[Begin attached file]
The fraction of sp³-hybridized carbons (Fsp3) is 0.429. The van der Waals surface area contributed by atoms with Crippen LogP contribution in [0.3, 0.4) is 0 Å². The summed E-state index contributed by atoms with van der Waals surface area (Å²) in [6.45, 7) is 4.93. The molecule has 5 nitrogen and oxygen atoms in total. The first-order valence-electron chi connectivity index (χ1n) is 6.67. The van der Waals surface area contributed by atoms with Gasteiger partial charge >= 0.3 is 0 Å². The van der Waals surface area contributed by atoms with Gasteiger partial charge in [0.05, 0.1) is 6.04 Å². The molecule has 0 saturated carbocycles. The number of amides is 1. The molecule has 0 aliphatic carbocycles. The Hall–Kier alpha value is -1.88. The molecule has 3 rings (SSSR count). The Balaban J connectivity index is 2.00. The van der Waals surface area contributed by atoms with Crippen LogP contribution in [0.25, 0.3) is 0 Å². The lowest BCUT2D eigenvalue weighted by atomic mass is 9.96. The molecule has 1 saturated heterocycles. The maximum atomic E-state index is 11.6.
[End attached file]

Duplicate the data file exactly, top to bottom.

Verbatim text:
The fraction of sp³-hybridized carbons (Fsp3) is 0.429. The van der Waals surface area contributed by atoms with Crippen LogP contribution in [0.3, 0.4) is 0 Å². The summed E-state index contributed by atoms with van der Waals surface area (Å²) in [6.45, 7) is 4.93. The molecule has 5 nitrogen and oxygen atoms in total. The first-order valence-electron chi connectivity index (χ1n) is 6.67. The van der Waals surface area contributed by atoms with Gasteiger partial charge >= 0.3 is 0 Å². The van der Waals surface area contributed by atoms with Gasteiger partial charge in [0.05, 0.1) is 6.04 Å². The molecule has 0 saturated carbocycles. The number of amides is 1. The molecule has 0 aliphatic carbocycles. The Hall–Kier alpha value is -1.88. The molecule has 3 rings (SSSR count). The Balaban J connectivity index is 2.00. The van der Waals surface area contributed by atoms with Crippen LogP contribution in [0.25, 0.3) is 0 Å². The lowest BCUT2D eigenvalue weighted by atomic mass is 9.96. The molecule has 1 saturated heterocycles. The maximum atomic E-state index is 11.6.